NASDAQ futures are up modestly, indicating a modest pop at the open, but it is a coin flip whether people build on that pop for a strong new leg of the advance, or whether they sell into any rally remains a coin flip. It's also a Friday ahead of a weekend, when anything can happen (including the election in Greece which could soothe or trouble Europe some more), so some fraction of speculators are likely to close out positions in advance of the weekend. Whether they are net long and will sell or are net short and with buy is unknown.

I don't think I'll be getting an allocation of the Box (BOX) IPO, so I plan on buying shares at the open. Just a modest position, and then add to it on dips.

Oil (OIL) continues its range trading as it continues to seek its bottom, but without any enthusiasm this week for either a major bullish or a major bearish move. The death of the Saudi king will juice volatility, but shouldn't be a game-changer.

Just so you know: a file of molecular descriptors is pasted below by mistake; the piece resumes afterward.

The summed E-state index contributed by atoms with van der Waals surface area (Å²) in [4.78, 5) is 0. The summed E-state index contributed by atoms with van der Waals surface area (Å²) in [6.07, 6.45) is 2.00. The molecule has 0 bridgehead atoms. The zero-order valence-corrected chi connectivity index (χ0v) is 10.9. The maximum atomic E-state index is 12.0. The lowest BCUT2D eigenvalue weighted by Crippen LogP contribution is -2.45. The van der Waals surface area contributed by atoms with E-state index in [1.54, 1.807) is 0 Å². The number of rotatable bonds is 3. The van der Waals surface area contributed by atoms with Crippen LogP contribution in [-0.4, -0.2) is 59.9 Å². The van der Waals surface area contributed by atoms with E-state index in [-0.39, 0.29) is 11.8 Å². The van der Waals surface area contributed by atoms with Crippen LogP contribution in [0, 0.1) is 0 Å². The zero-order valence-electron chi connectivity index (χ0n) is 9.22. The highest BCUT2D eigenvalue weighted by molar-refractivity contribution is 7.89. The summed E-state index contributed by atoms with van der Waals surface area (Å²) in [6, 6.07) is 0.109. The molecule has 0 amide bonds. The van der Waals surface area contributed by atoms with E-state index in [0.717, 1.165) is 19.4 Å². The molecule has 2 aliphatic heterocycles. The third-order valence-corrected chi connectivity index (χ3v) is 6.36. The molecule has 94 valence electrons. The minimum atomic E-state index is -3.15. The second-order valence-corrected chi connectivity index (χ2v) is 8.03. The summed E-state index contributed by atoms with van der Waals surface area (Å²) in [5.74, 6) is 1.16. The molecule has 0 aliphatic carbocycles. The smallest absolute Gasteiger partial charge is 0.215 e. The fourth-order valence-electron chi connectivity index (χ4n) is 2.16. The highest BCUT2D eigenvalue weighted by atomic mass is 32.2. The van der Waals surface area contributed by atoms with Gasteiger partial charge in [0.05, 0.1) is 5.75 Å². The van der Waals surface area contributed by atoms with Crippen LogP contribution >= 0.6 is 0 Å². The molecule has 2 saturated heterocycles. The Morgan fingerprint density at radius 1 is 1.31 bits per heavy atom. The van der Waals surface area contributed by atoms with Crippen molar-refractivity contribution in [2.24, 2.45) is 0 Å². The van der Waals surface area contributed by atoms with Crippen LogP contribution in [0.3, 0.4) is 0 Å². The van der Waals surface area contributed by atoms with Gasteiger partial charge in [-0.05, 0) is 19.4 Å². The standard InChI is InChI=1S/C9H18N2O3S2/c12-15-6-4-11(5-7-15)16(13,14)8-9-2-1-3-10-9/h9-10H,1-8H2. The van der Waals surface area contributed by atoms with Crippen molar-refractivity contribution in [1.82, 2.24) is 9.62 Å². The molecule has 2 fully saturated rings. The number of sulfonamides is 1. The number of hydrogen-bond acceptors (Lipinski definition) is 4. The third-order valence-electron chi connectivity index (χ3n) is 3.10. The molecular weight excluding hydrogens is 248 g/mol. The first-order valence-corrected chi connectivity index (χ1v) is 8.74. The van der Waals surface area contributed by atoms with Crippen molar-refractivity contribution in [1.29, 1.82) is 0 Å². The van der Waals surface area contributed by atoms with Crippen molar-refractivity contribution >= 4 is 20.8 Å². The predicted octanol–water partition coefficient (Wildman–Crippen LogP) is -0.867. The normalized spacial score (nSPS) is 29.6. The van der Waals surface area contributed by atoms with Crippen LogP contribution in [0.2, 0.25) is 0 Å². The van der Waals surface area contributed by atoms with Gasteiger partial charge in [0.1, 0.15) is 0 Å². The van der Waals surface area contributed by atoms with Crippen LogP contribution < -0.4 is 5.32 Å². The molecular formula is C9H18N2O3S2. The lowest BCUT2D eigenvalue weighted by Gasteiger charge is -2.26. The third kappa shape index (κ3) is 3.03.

-- Jack Krupansky

Thursday, January 22, 2015

NASDAQ remains volatile as it seeks to find its new trend

Once again we had a very mixed bag for NASDAQ on Wednesday, with a moderate dip at the open, then a sharp recovery bounce, and then a partial sell-off of those gains. The net was moderately positive, but with a bit too much tentativeness and lack of commitment. The good news is that we have two days of building on Friday's rally. We are still at risk of a sell-off of these gains, but so far the mixed bags have netted to a positive trend. Again, I still think we have a solid chance that Thursday and Friday really were the bottom of the swing down off the  December peak, although I do also have to admit that this is no slam dunk and risks abound.

We'll see some extra volatility today due to reaction to the announcement of the quantitative easing monetary policy (QE) by the European Central Back (ECB). This announcement was a slam dunk and much anticipated, so any initial buying enthusiasm could well be sold off. OTOH, there will be a lot of relief that this uncertainty has been removed.